The legal acronym “DWI,” or driving while intoxicated, is a term used to refer to the criminal offense of drunk driving. In some states the term “driving under the influence” or “DUI” may be used interchangeably with DWI. In other states, the DUIs and DWIs are actually separate criminal offenses where a DUI is the offense related to driving under the influence of drugs or substances, and a DWI is the offense related to driving while intoxicated.

The state of New York does not distinguish a DWI from a DUI when charging someone with a drunk driving violation. In New York, the term DWI is the term utilized to cover all types of impaired driving, ranging from driving drunk to driving while under the influence of drugs, such as marijuana or other controlled substances. Further, in New York, it does not matter whether or not the drug is prescribed, illegal, or abused, so long as the individual is driving impaired, they will likely be charged with a DWI.

A DWI charge can often become a more serious offense depending on the level of intoxication of the driver, as well as the circumstances surrounding the stop. New York laws are increasingly complex in that a person may be charged with a DWI, underage DWI, alcohol-”DWAI” (“driving while ability impaired” by alcohol), drug-DWAI (driving while ability impaired by drugs), combination-DWAI (driving while impaired by both alcohol and drugs), and aggravated DWI. The charge will be dependent on the results of the tests administered at the scene, the observations of the arresting officer(s), as well as the circumstances.

What Does the Term BAC Mean?

The level of intoxication, also known as a driver’s blood alcohol concentration, or “BAC,” is the amount of alcohol that is present in an individual’s bloodstream. When an individual is pulled over, authorities often utilize breathalyzers to measure an individual’s BAC. Then, the charge given to the individual by the officer will be determined on the level of BAC present in the system. If a driver has a high BAC level, they will likely be charged with a DWI violation and may receive a harsher sentence than someone who has a lower BAC.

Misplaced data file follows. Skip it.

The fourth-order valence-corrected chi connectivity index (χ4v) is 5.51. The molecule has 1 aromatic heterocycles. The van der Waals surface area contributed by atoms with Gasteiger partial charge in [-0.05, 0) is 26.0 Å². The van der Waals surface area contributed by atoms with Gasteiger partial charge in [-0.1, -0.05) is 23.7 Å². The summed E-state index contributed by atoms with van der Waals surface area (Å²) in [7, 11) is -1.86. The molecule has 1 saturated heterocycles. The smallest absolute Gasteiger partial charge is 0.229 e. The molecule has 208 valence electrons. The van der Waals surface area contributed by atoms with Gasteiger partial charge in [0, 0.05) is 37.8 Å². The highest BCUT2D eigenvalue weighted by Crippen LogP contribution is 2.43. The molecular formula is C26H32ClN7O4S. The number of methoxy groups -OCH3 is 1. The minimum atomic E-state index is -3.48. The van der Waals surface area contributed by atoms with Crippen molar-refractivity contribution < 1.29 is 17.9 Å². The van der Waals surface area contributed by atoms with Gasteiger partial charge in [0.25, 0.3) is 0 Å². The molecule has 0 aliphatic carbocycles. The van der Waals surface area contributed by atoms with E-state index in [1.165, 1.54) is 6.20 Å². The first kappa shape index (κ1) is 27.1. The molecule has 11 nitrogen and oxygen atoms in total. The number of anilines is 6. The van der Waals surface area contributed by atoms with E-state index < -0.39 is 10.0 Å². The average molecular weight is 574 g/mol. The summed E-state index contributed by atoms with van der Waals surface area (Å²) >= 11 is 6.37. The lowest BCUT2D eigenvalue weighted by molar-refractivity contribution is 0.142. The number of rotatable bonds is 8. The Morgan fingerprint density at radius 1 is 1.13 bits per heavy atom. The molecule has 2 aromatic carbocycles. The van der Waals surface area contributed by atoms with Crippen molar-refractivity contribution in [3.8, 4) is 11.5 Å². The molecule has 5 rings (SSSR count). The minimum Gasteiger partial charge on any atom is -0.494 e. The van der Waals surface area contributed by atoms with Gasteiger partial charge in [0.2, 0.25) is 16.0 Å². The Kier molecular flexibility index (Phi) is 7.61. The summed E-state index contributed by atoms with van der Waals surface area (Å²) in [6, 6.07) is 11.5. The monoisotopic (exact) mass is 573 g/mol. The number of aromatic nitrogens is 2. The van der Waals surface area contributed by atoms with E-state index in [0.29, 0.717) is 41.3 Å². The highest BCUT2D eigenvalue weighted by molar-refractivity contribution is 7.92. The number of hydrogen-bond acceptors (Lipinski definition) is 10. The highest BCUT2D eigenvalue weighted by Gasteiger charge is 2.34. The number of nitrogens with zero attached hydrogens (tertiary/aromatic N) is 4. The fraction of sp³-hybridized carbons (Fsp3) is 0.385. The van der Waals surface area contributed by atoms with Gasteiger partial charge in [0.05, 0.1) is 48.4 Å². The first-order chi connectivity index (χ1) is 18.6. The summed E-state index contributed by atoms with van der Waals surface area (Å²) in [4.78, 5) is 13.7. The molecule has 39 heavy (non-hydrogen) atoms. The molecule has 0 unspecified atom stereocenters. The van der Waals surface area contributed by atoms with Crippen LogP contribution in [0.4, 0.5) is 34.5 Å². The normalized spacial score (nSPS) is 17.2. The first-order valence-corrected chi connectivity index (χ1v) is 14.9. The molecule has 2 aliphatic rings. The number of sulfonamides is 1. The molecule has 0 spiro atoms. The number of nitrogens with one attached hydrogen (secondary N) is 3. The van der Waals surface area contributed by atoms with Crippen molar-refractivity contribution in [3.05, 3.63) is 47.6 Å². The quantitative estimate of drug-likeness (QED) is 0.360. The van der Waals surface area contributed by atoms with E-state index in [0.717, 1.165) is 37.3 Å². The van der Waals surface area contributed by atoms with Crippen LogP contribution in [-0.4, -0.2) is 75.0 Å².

However, New York has a strict zero tolerance law that prohibits operators of motor vehicles under the age of 21 from having any trace of alcohol in their system. As such, even a 0.01% BAC will result in an underage DWI charge for those that meet the criteria for the charge. It is important to note that the standard legal limit in New York is a BAC level of 0.08%. As such, any amount over the limit will result in a DWI charge of a misdemeanor, along with the other state penalties that go along with such a charge. However, BAC levels of over 0.18% will result in an aggravated DWI charge.

What Is Probable Cause?

If a police officer suspects that a person may be operating a vehicle while intoxicated, they will have probable cause to pull that person over. Examples of evidence that would allow an officer to establish probable cause to pull someone over include observations of a person speeding or swerving all over the road. Further evidence would include the officer actually observing open containers or drug paraphernalia in the vehicle.

After establishing the probable cause necessary to pull the driver over, the officer will likely request that the operator of the vehicle step out of the vehicle and submit to a test in order to determine whether or not they are operating the motor vehicle while intoxicated. Examples of the tests that may be administered by an officer at the scene include:

  • Breathalyzer Test: A breathalyzer is a handheld device that measures the concentration of alcohol in a person’s system, by having the individual blow into the device. This test may be administered either at the scene by the officer or at a police station;
  • Blood or Urine Testing: Blood or urine testing often requires a medical professional to conduct the testing and produce lab results. As such, they are typically administered at the booking facility rather than at the scene. Further, such testing may typically only happen after the police have obtained a search warrant signed by a judge to conduct the testing. In Illinois this is not the case due to implied consent laws; and/or